Building Bookshelves out of Library Books
Every now and then the library takes on a 3-dimensional form and goes on tour. We are currently planning a short tour next year so I’m making some new light-weight bookshelves for travelling and I’m making them out of old library books.
It’s not that I enjoy destroying library books, quite the opposite, but I do enjoy making new books (and shelves) out of books nobody wants anymore. Old, water damaged, scrawled in books, out of date encyclopaedias, tatty Jeffrey Archers or Mills and Boon novels, books which really have reached the end of their life span. The Library of Obscure Wonders recycles them.
This all started the year before last when the Library of Obscure Wonders was asked to create a public sculpture for Pollard Hill Library in South London. This was to herald the opening of a new library building to replace an old one. When they closed the old building they went through all their books and decided to throw out all the damaged, out of date ones. But what were they to do with them? Well thats where we came in. They said “take your pick of the old books and build us a sculpture out of them”. So that, along with children’s workshops and a public talk, was what we did. (For more information and pictures of this project visit obscurewonders.co.uk/pollard.html)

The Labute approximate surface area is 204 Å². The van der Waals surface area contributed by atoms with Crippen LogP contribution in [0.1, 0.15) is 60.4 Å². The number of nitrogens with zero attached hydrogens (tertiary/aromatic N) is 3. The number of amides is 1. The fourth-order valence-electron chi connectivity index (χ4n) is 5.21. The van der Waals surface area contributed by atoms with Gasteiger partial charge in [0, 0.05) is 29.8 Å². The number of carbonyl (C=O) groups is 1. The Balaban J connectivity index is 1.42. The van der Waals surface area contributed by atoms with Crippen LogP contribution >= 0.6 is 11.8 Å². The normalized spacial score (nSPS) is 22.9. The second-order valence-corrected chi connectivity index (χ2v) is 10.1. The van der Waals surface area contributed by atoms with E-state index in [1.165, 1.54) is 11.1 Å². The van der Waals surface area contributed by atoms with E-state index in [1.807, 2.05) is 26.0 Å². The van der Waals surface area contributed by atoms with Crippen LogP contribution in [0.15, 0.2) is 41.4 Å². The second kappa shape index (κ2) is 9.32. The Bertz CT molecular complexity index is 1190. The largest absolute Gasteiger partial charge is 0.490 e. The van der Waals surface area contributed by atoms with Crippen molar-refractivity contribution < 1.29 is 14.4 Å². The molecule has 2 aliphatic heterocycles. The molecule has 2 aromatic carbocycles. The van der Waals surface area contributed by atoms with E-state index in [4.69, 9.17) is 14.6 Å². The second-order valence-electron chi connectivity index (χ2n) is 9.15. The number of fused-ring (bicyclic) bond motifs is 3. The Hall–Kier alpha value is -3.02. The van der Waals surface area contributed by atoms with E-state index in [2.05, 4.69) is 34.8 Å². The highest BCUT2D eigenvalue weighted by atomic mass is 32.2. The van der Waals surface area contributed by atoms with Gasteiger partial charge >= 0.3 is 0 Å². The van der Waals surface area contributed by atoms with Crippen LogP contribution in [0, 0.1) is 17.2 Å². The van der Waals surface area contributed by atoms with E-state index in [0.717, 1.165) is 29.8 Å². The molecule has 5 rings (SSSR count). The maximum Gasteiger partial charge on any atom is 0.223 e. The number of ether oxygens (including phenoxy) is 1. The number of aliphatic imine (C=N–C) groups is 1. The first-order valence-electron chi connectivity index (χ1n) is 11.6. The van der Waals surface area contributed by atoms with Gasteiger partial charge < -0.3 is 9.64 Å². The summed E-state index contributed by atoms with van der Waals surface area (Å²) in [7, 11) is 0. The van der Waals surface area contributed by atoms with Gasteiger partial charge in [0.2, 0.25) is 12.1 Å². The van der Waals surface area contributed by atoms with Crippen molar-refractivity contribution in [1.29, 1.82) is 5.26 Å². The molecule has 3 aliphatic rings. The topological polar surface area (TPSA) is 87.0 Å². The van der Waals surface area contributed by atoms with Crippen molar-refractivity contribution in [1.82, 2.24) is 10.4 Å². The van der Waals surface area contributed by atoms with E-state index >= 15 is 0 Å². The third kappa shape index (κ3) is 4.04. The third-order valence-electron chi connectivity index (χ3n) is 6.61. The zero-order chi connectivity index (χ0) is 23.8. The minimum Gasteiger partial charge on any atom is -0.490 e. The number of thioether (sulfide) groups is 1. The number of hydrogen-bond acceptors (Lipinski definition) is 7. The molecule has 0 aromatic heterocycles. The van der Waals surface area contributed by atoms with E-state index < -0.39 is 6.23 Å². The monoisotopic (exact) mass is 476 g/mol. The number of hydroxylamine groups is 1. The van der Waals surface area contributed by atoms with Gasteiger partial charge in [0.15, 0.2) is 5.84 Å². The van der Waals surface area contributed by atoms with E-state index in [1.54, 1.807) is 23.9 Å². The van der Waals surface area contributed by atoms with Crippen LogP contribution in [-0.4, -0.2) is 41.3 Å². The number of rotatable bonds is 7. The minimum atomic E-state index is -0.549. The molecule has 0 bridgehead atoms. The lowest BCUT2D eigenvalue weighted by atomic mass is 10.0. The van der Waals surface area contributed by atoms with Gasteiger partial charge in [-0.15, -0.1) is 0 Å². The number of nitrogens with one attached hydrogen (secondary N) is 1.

Some of the books we kept almost as they were, but others we broke down and turned into paper pulp, then from this pulp we made new paper and paper-mache. I recommend John Plowman’s Papermaking techniques book if you are interested in paper making yourself.
During this process we researched a lot about paper and found that you can make almost anything out of the stuff! (well thats a bit of an exaggeration) People have made sailable boats, houses, armour, tables, clothes, all sorts. So we thought in future, instead of buying new shelves for our books and art displays, we might as well try to build everything out of recycled paper and card. So that is what we’re doing. I particularly like working with recycled materials because the material has a recognisable history, character even, that can be allowed to influence the new work.